Eventually, the musicians start playing and the audience starts nodding and foot-tapping in time with the rhythm.  Everybody knows the drill: about two-thirds of the way into the song, it's solo time.  The double bass player strums, pinches and boings, eyes closed, Dum-dum-dum-ing to himself.  It's the cue for the audience to applaud.  Then it's the turn of the bass guitar.  Eyelids scrunched up together, face tense, suggesting a painful orgasm.  Audience duly applauds.  Last, but not least, comes the percussionist's exhibition.  It's often the longest, with all the hide, wood and metal getting an extensive thrashing that culminates in another hail of applause.  

 

The singer steps onto the stage, with perfected languor and stylised weariness.  She brushes her mane of hair from one side of her neck to the other.  Eyes closed, head slightly thrown back, the mic almost brushing her lips.  It's just her and the song in a private, intimate space.  Shall we all tip-toe out and remove our voyeuristic presence? 

 

I observe that everyone on stage has either his or eyes closed, or half-closed with a vacant, expression suggesting sense-altering, direct communication with an extra-terrestrial dimension.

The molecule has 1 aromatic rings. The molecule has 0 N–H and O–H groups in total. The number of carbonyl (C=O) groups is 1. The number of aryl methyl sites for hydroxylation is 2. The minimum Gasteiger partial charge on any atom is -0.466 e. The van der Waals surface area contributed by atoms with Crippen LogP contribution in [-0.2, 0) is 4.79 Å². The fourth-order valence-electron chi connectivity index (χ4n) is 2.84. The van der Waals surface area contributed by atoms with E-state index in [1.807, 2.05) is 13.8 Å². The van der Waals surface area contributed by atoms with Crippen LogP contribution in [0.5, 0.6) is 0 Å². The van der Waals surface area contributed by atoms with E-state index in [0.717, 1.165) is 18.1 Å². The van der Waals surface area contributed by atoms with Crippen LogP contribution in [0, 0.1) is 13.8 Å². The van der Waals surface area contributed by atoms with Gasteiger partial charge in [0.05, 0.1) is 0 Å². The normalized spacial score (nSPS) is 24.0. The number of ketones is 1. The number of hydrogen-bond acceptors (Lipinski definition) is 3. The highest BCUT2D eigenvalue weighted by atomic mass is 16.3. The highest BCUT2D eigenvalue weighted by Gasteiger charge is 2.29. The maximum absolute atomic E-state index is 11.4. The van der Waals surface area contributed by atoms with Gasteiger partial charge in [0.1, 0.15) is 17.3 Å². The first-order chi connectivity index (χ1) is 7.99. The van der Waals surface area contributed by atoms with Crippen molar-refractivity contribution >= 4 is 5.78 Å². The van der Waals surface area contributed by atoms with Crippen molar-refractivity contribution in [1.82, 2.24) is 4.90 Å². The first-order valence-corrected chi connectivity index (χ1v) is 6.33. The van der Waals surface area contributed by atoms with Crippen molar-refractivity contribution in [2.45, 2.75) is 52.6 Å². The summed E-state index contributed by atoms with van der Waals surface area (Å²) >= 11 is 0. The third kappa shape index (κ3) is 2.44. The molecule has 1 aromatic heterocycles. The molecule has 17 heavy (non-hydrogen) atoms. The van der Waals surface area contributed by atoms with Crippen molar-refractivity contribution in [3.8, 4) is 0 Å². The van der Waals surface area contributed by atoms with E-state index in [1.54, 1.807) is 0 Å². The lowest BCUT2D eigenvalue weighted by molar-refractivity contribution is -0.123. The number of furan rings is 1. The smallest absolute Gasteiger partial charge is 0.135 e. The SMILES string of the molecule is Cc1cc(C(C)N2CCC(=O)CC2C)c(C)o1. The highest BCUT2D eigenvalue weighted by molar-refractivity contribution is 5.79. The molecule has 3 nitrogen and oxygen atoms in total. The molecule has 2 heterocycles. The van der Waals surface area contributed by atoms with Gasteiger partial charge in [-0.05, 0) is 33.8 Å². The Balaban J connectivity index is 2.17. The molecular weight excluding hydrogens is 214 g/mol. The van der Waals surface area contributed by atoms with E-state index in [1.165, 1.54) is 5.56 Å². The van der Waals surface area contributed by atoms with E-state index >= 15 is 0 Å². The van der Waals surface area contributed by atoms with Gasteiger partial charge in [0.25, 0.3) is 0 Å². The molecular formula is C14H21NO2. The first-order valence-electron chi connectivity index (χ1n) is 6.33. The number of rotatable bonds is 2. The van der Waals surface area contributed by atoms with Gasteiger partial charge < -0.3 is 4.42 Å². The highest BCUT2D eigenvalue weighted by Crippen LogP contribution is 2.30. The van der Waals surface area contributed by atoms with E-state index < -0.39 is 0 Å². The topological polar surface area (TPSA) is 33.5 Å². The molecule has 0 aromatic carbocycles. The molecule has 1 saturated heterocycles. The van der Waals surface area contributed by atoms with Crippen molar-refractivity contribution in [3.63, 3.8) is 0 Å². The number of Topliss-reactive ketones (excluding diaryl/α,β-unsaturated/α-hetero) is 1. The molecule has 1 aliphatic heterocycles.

A jazz trademark seems to be to cut the verse of the song and attack it straight from the chorus.  Maybe doing what the composer and lyricist intended for the song would be too banal, too conventional, too conformist?

 

Ah, jazz.  Jazz is life. Or is it life is jazz

 

Let's just drop all that jazz.

 

 

Scribe Doll

Recent Comments
Anonymous
Happy New Year, Katia. Still out there and always read your blogs with great pleasure. Thank you, Nicholas
Sunday, 03 January 2016 19:44
Katherine Gregor
Thank you, Nicholas. A Happy New Year to you and your family!
Monday, 04 January 2016 11:13
Monika Schott
Life is jazz! It's such a treat to read two stories from you in a week - thanks. x
Sunday, 03 January 2016 20:13
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Winnie-the-Pooh’s Guide to Making Up Stories

 
1.      Find your Hundred Acre Wood.
 
2.      Always put on the Big Boots before the Adventure.
 
3.      Do not use words that only Owl can pronounce.
 
4.      Every Kanga has a Roo.
 
5.      Doing nothing is something. 
 
6.      Hum if you feel like it.
 
7.      Sometimes Heffalumps are not.
 
8.      Always know where Christopher Robin is.
 
9.      Don’t forget the honey.
 
10.    Ten is too many.
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Recent Comments
Rosy Cole
Your colleagues will sigh with relief and genuflect on reading this Taoist guide to the literary arts, dispelling at a stroke all ... Read More
Sunday, 04 October 2015 15:26
Stephen Evans
Very kind words - thanks!
Sunday, 04 October 2015 18:01
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2 Comments